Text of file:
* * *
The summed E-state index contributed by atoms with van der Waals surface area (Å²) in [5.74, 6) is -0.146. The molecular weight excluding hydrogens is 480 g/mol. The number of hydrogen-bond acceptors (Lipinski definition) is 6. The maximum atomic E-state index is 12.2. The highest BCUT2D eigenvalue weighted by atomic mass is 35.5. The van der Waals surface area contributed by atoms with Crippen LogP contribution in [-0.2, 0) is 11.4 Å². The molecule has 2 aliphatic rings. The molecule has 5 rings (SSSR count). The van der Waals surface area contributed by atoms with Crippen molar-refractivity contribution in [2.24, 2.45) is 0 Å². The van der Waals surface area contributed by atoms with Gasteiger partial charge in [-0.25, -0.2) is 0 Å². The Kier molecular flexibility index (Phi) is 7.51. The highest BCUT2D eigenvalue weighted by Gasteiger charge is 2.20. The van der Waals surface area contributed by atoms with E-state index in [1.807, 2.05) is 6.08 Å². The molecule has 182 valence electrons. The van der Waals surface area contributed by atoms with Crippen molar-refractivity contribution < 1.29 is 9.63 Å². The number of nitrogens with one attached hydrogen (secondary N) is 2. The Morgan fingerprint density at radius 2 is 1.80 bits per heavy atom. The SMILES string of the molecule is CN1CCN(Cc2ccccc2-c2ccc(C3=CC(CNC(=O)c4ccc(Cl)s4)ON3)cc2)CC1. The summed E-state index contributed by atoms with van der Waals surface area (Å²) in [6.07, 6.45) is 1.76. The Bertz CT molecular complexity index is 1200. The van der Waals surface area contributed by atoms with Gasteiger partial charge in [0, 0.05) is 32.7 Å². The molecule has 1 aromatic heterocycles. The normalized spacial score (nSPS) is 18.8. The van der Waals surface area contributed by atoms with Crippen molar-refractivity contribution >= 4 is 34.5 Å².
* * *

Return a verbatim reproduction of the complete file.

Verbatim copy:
The summed E-state index contributed by atoms with van der Waals surface area (Å²) in [5.74, 6) is -0.146. The molecular weight excluding hydrogens is 480 g/mol. The number of hydrogen-bond acceptors (Lipinski definition) is 6. The maximum atomic E-state index is 12.2. The highest BCUT2D eigenvalue weighted by atomic mass is 35.5. The van der Waals surface area contributed by atoms with Crippen LogP contribution in [-0.2, 0) is 11.4 Å². The molecule has 2 aliphatic rings. The molecule has 5 rings (SSSR count). The van der Waals surface area contributed by atoms with Crippen molar-refractivity contribution in [2.24, 2.45) is 0 Å². The van der Waals surface area contributed by atoms with Gasteiger partial charge in [-0.25, -0.2) is 0 Å². The Kier molecular flexibility index (Phi) is 7.51. The highest BCUT2D eigenvalue weighted by Gasteiger charge is 2.20. The van der Waals surface area contributed by atoms with E-state index in [1.807, 2.05) is 6.08 Å². The molecule has 182 valence electrons. The van der Waals surface area contributed by atoms with Crippen molar-refractivity contribution < 1.29 is 9.63 Å². The number of nitrogens with one attached hydrogen (secondary N) is 2. The Morgan fingerprint density at radius 2 is 1.80 bits per heavy atom. The SMILES string of the molecule is CN1CCN(Cc2ccccc2-c2ccc(C3=CC(CNC(=O)c4ccc(Cl)s4)ON3)cc2)CC1. The summed E-state index contributed by atoms with van der Waals surface area (Å²) in [6.07, 6.45) is 1.76. The Bertz CT molecular complexity index is 1200. The van der Waals surface area contributed by atoms with Gasteiger partial charge in [0, 0.05) is 32.7 Å². The molecule has 1 aromatic heterocycles. The normalized spacial score (nSPS) is 18.8. The van der Waals surface area contributed by atoms with Crippen molar-refractivity contribution >= 4 is 34.5 Å².